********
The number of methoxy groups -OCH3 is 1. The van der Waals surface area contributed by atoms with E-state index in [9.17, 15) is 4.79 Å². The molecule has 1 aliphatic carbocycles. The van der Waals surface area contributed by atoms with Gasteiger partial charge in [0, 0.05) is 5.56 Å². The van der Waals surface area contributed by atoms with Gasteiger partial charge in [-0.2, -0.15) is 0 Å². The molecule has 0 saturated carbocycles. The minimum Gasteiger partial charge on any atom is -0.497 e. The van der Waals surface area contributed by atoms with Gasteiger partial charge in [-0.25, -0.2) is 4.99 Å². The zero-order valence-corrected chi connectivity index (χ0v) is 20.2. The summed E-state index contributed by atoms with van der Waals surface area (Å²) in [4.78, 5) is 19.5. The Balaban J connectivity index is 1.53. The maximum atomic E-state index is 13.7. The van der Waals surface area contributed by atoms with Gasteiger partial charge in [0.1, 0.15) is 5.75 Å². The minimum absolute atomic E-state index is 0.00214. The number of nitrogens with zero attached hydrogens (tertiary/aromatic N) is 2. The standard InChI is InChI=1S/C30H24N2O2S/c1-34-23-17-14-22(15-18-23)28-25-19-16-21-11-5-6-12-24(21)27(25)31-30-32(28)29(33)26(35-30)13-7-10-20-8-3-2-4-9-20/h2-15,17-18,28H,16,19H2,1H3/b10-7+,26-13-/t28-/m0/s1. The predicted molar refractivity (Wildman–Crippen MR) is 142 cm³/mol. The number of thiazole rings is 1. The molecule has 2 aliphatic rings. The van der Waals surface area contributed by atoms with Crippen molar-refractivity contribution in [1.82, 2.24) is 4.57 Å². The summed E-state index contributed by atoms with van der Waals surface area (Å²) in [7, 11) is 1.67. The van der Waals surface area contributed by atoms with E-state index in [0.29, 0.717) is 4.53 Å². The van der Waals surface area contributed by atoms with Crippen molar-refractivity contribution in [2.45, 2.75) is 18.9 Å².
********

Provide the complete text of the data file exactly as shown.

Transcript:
The number of methoxy groups -OCH3 is 1. The van der Waals surface area contributed by atoms with E-state index in [9.17, 15) is 4.79 Å². The molecule has 1 aliphatic carbocycles. The van der Waals surface area contributed by atoms with Gasteiger partial charge in [0, 0.05) is 5.56 Å². The van der Waals surface area contributed by atoms with Gasteiger partial charge in [-0.2, -0.15) is 0 Å². The molecule has 0 saturated carbocycles. The minimum Gasteiger partial charge on any atom is -0.497 e. The van der Waals surface area contributed by atoms with Gasteiger partial charge in [-0.25, -0.2) is 4.99 Å². The zero-order valence-corrected chi connectivity index (χ0v) is 20.2. The summed E-state index contributed by atoms with van der Waals surface area (Å²) in [4.78, 5) is 19.5. The Balaban J connectivity index is 1.53. The maximum atomic E-state index is 13.7. The van der Waals surface area contributed by atoms with Gasteiger partial charge in [0.1, 0.15) is 5.75 Å². The minimum absolute atomic E-state index is 0.00214. The number of nitrogens with zero attached hydrogens (tertiary/aromatic N) is 2. The standard InChI is InChI=1S/C30H24N2O2S/c1-34-23-17-14-22(15-18-23)28-25-19-16-21-11-5-6-12-24(21)27(25)31-30-32(28)29(33)26(35-30)13-7-10-20-8-3-2-4-9-20/h2-15,17-18,28H,16,19H2,1H3/b10-7+,26-13-/t28-/m0/s1. The predicted molar refractivity (Wildman–Crippen MR) is 142 cm³/mol. The number of thiazole rings is 1. The molecule has 2 aliphatic rings. The van der Waals surface area contributed by atoms with Crippen molar-refractivity contribution in [1.82, 2.24) is 4.57 Å². The summed E-state index contributed by atoms with van der Waals surface area (Å²) in [7, 11) is 1.67. The van der Waals surface area contributed by atoms with E-state index in [0.29, 0.717) is 4.53 Å². The van der Waals surface area contributed by atoms with Crippen molar-refractivity contribution in [2.45, 2.75) is 18.9 Å².